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Lord It’s Been So Long

If you’re not careful, life can be like a white water rafting trip. Once you’re on the river, there is danger lurking around every corner. Depending upon the classification and level of rapids, each one can come fast and furious. Unless there is some sort of break in between for your mind to relax, there will be no rest for the weary. Anyone who finds themselves on a wild ride may be so focused on survival that taking time to spend with God is like a blip on a radar screen.

Moses sent them to scout out the land of Canaan, and said to them, Get up this way by the South (the Negeb) and go up into the hill country,18 And see what the land is and whether the people who dwell there are strong or weak, few or many,19 And whether the land they live in is good or bad, and whether the cities they dwell in are camps or strongholds, 20 And what the land is, whether it is fat or lean, whether there is timber on it or not. And be of good courage and bring some of the fruit of the land. Now the time was the time of the first ripe grapes, Numbers 13:17-20.

In his 1993 song, Power and Promise, Brett Williams uses the phrase, “Lord It’s Been So Long.” The context of these lyrics date back to Moses waiting to enter God’s Promise Land. In the second stanza, Williams refers back to the anguish Mary felt while her brother Lazarus was dead for 3 days. When signs of God’s power or presence is absent, invisible to your eyes, staying optimistic in times of trouble is difficult. This is where faith comes into play.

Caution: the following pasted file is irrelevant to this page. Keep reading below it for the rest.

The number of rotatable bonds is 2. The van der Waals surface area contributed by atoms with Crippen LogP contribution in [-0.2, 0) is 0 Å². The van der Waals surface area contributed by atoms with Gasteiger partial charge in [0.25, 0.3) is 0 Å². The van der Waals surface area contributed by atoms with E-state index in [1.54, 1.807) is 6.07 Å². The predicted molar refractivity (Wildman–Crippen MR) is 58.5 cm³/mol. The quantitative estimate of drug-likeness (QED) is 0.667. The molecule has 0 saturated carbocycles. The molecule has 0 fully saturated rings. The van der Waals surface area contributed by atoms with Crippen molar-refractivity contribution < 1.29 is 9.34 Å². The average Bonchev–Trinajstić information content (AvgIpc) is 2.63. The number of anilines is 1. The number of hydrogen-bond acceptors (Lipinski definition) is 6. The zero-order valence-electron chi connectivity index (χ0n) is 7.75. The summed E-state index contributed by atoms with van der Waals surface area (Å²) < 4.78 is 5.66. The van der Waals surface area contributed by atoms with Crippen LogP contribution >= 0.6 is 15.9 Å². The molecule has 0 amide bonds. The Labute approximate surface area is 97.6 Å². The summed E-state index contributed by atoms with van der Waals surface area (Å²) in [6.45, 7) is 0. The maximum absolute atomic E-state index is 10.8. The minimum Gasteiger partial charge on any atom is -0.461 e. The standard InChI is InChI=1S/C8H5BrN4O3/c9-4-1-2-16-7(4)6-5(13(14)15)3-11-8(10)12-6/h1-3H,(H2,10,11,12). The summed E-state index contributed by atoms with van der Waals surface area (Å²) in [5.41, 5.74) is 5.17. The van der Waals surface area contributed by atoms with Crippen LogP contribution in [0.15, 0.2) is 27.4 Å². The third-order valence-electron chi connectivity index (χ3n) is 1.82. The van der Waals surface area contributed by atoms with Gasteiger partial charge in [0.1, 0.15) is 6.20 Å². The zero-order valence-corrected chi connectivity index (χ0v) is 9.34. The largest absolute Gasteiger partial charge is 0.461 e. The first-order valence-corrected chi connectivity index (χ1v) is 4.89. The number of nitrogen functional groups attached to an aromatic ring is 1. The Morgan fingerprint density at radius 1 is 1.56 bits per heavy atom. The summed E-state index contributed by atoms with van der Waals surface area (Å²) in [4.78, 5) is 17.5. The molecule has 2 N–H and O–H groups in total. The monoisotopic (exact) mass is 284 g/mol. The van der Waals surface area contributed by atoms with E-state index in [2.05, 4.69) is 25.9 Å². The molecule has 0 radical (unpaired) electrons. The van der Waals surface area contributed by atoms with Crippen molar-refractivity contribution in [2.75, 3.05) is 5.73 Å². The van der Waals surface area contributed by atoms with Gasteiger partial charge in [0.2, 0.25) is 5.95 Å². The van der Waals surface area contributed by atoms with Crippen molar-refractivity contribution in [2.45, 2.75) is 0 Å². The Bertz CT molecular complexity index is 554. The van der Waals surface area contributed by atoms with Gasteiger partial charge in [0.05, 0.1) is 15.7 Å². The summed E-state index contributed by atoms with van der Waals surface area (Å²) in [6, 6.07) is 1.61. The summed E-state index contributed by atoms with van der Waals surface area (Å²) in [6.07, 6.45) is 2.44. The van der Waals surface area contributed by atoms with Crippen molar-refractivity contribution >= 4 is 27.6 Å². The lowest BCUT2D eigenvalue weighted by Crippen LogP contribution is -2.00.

Jesus answered, Are there not twelve hours in the day? Anyone who walks about in the daytime does not stumble, because he sees [by] the light of this world. 10 But if anyone walks about in the night, he does stumble, because there is no light in him [the light is lacking to him]. 11 He said these things, and then added, Our friend Lazarus is at rest and sleeping; but I am going there that I may awaken him out of his sleep, John 11:9-11.

However, when basic spiritual routines like going to church, reading the Bible or praying stop occurring, God fades from your memory. While the Coronavirus may have been an excuse for some to use in 2020, it’s time to reconnect. The imagery of Luke 15:20 pictures the Lord as a concerned parent, patiently waiting on the front porch for prodigals to come home. Until lost souls come to their senses, this reconciliation is put on hold. Therefore, if you find yourself distant from God, today as good as any day to open up by saying, “Lord, it’s been so long.”

by Jay Mankus

Removing the Element of Doubt

There are 72 accounts in the Bible that mention doubt. This feeling of uncertainty prevents human beings from achieving their full potential. This is what Abraham Maslow calls self-actualization, reaching the top of the pyramid as our hierarchy of needs are met. One of the greatest barriers standing in our way is doubt. Jesus said to first century followers, “a lack of belief is keeping you from a mountain top experience,” Matthew 21:18-22. Meanwhile, Jesus’ earthly brother refers to doubt as a series of crashing waves, propelled by strong winds.